As the tide rises, the dolphins leave the pool and Fokir rows back to the Megha. Piya showers and then sits by the rail to watch the landscape. Kanai joins her, and they begin talking about their past romances. Piya says that being alone is part of her job, but she did have one serious relationship in Kratie, Cambodia. She was studying Orcaella and often ended up in the same café as a Fisheries Department officer named Rath, who spoke English. They slowly began spending time together, and they shared their stories of difficult childhoods. Piya thought she was going to be the lucky biologist who found love.
With this story, Piya shows how she uses her interest in nature to actively separate herself from men and even other people. However, her interest in Rath suggests that she doesn't necessarily want to be alone; being alone is more a matter of comfort and safety than anything else. When she and Rath used the stories of their childhoods to connect, it again shows how language and storytelling can create better and more complex means of knowing someone.
Rath took Piya to the airport for a conference in Hong Kong, and they emailed daily for several weeks. Then, the messages stopped. When Piya got back to Kratie, she learned that Rath hadn't just married another woman, but he'd also told all the other officers all her personal secrets. Piya packed up a week later. Upon talking to some female friends a bit later, they all laughed—apparently, that sort of thing is common. They counseled Piya to be happy being alone. Kanai feels as though Piya is truly extraordinary, and he suggests she doesn't have to be alone.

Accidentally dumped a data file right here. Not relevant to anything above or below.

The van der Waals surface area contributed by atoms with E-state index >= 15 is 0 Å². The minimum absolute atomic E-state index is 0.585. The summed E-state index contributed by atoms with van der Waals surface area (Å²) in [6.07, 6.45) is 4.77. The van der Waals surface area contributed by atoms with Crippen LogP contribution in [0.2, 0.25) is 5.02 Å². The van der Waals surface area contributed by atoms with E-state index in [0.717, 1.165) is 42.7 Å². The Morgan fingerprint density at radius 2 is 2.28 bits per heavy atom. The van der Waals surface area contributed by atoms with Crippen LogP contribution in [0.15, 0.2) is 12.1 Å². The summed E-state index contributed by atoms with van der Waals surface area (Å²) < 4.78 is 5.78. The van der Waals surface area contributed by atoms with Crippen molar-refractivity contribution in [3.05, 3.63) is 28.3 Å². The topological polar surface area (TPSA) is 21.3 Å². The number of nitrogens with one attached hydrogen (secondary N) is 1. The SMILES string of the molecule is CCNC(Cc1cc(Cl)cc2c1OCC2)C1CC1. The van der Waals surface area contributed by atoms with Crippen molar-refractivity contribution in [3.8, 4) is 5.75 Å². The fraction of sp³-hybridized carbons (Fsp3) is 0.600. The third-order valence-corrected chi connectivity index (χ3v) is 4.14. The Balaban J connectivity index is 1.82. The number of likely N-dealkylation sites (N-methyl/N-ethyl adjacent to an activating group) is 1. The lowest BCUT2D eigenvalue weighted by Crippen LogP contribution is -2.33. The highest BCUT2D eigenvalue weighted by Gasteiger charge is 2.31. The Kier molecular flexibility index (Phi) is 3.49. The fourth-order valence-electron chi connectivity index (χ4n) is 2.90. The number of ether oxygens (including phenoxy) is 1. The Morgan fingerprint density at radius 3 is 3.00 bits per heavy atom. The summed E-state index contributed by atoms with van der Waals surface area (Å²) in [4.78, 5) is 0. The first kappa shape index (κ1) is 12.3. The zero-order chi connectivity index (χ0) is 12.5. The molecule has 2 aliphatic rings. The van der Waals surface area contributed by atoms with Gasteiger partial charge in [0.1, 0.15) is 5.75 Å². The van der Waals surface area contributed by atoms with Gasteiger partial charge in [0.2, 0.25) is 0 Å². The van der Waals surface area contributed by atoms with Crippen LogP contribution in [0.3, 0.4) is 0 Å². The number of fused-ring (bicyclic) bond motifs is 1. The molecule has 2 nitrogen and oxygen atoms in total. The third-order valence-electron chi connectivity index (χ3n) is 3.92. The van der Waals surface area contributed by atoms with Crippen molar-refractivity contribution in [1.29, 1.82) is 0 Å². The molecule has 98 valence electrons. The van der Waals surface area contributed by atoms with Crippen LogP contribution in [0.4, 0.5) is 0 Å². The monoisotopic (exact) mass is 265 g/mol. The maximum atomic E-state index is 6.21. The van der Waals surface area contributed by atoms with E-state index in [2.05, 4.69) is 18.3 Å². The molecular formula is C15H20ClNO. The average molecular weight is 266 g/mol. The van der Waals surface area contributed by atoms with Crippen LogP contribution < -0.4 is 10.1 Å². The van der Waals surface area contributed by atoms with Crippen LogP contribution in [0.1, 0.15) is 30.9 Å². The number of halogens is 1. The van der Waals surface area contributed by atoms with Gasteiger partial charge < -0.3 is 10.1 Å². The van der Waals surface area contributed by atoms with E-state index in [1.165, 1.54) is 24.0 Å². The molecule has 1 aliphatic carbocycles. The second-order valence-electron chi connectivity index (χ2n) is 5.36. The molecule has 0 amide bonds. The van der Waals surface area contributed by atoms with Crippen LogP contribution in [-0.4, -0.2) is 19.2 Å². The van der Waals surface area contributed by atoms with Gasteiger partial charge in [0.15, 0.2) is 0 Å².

Notice that Kanai is becoming far more interested in engaging with Piya as a person and sharing in her emotions, rather than thinking of her as an object to be won. This shows that his ideas of what constitutes language and communication is beginning to shift and change to a more nuanced and varied way of looking at it.